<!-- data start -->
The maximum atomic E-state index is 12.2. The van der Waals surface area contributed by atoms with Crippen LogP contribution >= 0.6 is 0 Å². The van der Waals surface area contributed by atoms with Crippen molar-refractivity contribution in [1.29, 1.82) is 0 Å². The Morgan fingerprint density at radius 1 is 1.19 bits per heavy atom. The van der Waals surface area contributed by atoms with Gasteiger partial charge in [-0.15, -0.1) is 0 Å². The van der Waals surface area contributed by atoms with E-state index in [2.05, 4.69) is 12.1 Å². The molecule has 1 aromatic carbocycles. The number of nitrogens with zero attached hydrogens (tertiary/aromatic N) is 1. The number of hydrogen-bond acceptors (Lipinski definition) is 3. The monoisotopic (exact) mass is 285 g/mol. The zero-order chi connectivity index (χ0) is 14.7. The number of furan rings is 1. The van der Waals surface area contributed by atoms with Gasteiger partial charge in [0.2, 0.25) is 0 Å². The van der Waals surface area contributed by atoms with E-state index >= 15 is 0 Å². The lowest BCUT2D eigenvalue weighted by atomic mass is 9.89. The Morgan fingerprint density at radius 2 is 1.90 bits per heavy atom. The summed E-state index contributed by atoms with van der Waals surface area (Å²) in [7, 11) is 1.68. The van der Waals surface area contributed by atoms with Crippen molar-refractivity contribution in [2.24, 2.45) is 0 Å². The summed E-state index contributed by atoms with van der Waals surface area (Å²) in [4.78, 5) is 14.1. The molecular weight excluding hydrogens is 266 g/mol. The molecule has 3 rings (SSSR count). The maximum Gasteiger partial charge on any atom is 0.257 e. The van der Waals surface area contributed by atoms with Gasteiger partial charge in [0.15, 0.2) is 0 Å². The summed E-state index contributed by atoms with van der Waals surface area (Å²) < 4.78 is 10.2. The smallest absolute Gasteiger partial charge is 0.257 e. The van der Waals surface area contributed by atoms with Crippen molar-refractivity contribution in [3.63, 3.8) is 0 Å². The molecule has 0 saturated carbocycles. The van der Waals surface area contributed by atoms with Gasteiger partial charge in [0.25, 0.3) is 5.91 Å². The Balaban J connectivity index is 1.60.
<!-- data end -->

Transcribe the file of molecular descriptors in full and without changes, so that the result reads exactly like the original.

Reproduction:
The maximum atomic E-state index is 12.2. The van der Waals surface area contributed by atoms with Crippen LogP contribution >= 0.6 is 0 Å². The van der Waals surface area contributed by atoms with Crippen molar-refractivity contribution in [1.29, 1.82) is 0 Å². The Morgan fingerprint density at radius 1 is 1.19 bits per heavy atom. The van der Waals surface area contributed by atoms with Gasteiger partial charge in [-0.15, -0.1) is 0 Å². The van der Waals surface area contributed by atoms with E-state index in [2.05, 4.69) is 12.1 Å². The molecule has 1 aromatic carbocycles. The number of nitrogens with zero attached hydrogens (tertiary/aromatic N) is 1. The number of hydrogen-bond acceptors (Lipinski definition) is 3. The monoisotopic (exact) mass is 285 g/mol. The zero-order chi connectivity index (χ0) is 14.7. The number of furan rings is 1. The van der Waals surface area contributed by atoms with Gasteiger partial charge in [0.2, 0.25) is 0 Å². The van der Waals surface area contributed by atoms with E-state index >= 15 is 0 Å². The lowest BCUT2D eigenvalue weighted by atomic mass is 9.89. The Morgan fingerprint density at radius 2 is 1.90 bits per heavy atom. The summed E-state index contributed by atoms with van der Waals surface area (Å²) in [7, 11) is 1.68. The van der Waals surface area contributed by atoms with Crippen molar-refractivity contribution in [2.24, 2.45) is 0 Å². The summed E-state index contributed by atoms with van der Waals surface area (Å²) in [4.78, 5) is 14.1. The molecular weight excluding hydrogens is 266 g/mol. The molecule has 3 rings (SSSR count). The maximum Gasteiger partial charge on any atom is 0.257 e. The van der Waals surface area contributed by atoms with Gasteiger partial charge in [0.15, 0.2) is 0 Å². The summed E-state index contributed by atoms with van der Waals surface area (Å²) < 4.78 is 10.2. The smallest absolute Gasteiger partial charge is 0.257 e. The van der Waals surface area contributed by atoms with Crippen molar-refractivity contribution in [3.63, 3.8) is 0 Å². The molecule has 0 saturated carbocycles. The van der Waals surface area contributed by atoms with Gasteiger partial charge in [0.25, 0.3) is 5.91 Å². The Balaban J connectivity index is 1.60.